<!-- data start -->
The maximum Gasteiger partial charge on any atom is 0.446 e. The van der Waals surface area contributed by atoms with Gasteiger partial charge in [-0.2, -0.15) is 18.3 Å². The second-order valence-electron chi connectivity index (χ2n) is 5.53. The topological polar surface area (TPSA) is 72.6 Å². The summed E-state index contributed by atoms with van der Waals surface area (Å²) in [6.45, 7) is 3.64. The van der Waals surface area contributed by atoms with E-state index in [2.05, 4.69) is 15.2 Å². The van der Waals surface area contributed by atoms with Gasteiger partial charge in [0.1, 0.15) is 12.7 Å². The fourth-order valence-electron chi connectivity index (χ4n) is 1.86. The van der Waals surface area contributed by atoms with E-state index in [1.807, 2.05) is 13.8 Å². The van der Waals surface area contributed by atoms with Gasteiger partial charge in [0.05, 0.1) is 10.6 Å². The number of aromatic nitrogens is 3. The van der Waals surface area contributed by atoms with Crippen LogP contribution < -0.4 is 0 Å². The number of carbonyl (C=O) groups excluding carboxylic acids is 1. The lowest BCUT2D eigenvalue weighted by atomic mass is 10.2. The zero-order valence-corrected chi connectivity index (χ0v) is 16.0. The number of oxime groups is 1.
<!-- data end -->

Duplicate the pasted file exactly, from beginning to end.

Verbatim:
The maximum Gasteiger partial charge on any atom is 0.446 e. The van der Waals surface area contributed by atoms with Gasteiger partial charge in [-0.2, -0.15) is 18.3 Å². The second-order valence-electron chi connectivity index (χ2n) is 5.53. The topological polar surface area (TPSA) is 72.6 Å². The summed E-state index contributed by atoms with van der Waals surface area (Å²) in [6.45, 7) is 3.64. The van der Waals surface area contributed by atoms with E-state index in [2.05, 4.69) is 15.2 Å². The van der Waals surface area contributed by atoms with Gasteiger partial charge in [0.1, 0.15) is 12.7 Å². The fourth-order valence-electron chi connectivity index (χ4n) is 1.86. The van der Waals surface area contributed by atoms with E-state index in [1.807, 2.05) is 13.8 Å². The van der Waals surface area contributed by atoms with Gasteiger partial charge in [0.05, 0.1) is 10.6 Å². The number of aromatic nitrogens is 3. The van der Waals surface area contributed by atoms with Crippen LogP contribution < -0.4 is 0 Å². The number of carbonyl (C=O) groups excluding carboxylic acids is 1. The lowest BCUT2D eigenvalue weighted by atomic mass is 10.2. The zero-order valence-corrected chi connectivity index (χ0v) is 16.0. The number of oxime groups is 1.